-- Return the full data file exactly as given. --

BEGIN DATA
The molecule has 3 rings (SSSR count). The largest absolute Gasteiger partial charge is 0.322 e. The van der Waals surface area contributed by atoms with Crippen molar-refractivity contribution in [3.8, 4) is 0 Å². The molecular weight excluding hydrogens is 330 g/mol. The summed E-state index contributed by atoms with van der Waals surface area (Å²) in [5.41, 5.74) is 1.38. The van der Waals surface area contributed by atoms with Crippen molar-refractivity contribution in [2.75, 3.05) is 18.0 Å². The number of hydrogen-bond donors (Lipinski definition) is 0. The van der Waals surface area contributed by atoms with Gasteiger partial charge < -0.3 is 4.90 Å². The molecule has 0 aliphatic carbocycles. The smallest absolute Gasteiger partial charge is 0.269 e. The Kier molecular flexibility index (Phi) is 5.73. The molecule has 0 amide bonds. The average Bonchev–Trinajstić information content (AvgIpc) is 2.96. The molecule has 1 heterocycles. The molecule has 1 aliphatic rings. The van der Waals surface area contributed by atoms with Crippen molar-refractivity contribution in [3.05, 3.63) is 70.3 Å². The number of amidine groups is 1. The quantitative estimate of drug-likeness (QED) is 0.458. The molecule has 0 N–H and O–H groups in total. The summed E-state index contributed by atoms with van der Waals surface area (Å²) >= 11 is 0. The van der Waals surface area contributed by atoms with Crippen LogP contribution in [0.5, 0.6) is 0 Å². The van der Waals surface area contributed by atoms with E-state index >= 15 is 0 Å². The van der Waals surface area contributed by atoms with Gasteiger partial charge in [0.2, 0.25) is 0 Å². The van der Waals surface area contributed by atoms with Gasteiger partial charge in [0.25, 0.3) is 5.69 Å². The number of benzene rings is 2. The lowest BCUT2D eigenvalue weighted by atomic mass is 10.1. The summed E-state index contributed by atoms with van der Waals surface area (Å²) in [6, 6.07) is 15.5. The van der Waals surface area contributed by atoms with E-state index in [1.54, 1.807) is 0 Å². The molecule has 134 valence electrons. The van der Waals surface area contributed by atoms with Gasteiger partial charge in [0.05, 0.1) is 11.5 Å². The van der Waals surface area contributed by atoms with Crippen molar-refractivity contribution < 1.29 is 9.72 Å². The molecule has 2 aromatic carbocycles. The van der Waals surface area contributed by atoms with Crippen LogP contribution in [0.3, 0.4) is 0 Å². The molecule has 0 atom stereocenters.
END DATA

The molecule has 3 rings (SSSR count). The largest absolute Gasteiger partial charge is 0.322 e. The van der Waals surface area contributed by atoms with Crippen molar-refractivity contribution in [3.8, 4) is 0 Å². The molecular weight excluding hydrogens is 330 g/mol. The summed E-state index contributed by atoms with van der Waals surface area (Å²) in [5.41, 5.74) is 1.38. The van der Waals surface area contributed by atoms with Crippen molar-refractivity contribution in [2.75, 3.05) is 18.0 Å². The number of hydrogen-bond donors (Lipinski definition) is 0. The van der Waals surface area contributed by atoms with Gasteiger partial charge < -0.3 is 4.90 Å². The molecule has 0 aliphatic carbocycles. The smallest absolute Gasteiger partial charge is 0.269 e. The Kier molecular flexibility index (Phi) is 5.73. The molecule has 0 amide bonds. The average Bonchev–Trinajstić information content (AvgIpc) is 2.96. The molecule has 1 heterocycles. The molecule has 1 aliphatic rings. The van der Waals surface area contributed by atoms with Crippen molar-refractivity contribution in [3.05, 3.63) is 70.3 Å². The number of amidine groups is 1. The quantitative estimate of drug-likeness (QED) is 0.458. The molecule has 0 N–H and O–H groups in total. The summed E-state index contributed by atoms with van der Waals surface area (Å²) >= 11 is 0. The van der Waals surface area contributed by atoms with Crippen LogP contribution in [0.5, 0.6) is 0 Å². The van der Waals surface area contributed by atoms with E-state index >= 15 is 0 Å². The van der Waals surface area contributed by atoms with Gasteiger partial charge in [0.2, 0.25) is 0 Å². The van der Waals surface area contributed by atoms with Gasteiger partial charge in [0.25, 0.3) is 5.69 Å². The number of benzene rings is 2. The lowest BCUT2D eigenvalue weighted by atomic mass is 10.1. The summed E-state index contributed by atoms with van der Waals surface area (Å²) in [6, 6.07) is 15.5. The van der Waals surface area contributed by atoms with E-state index in [1.54, 1.807) is 0 Å². The molecule has 134 valence electrons. The van der Waals surface area contributed by atoms with Gasteiger partial charge in [0.05, 0.1) is 11.5 Å². The van der Waals surface area contributed by atoms with Crippen molar-refractivity contribution < 1.29 is 9.72 Å². The molecule has 2 aromatic carbocycles. The van der Waals surface area contributed by atoms with Crippen LogP contribution in [0.3, 0.4) is 0 Å². The molecule has 0 atom stereocenters.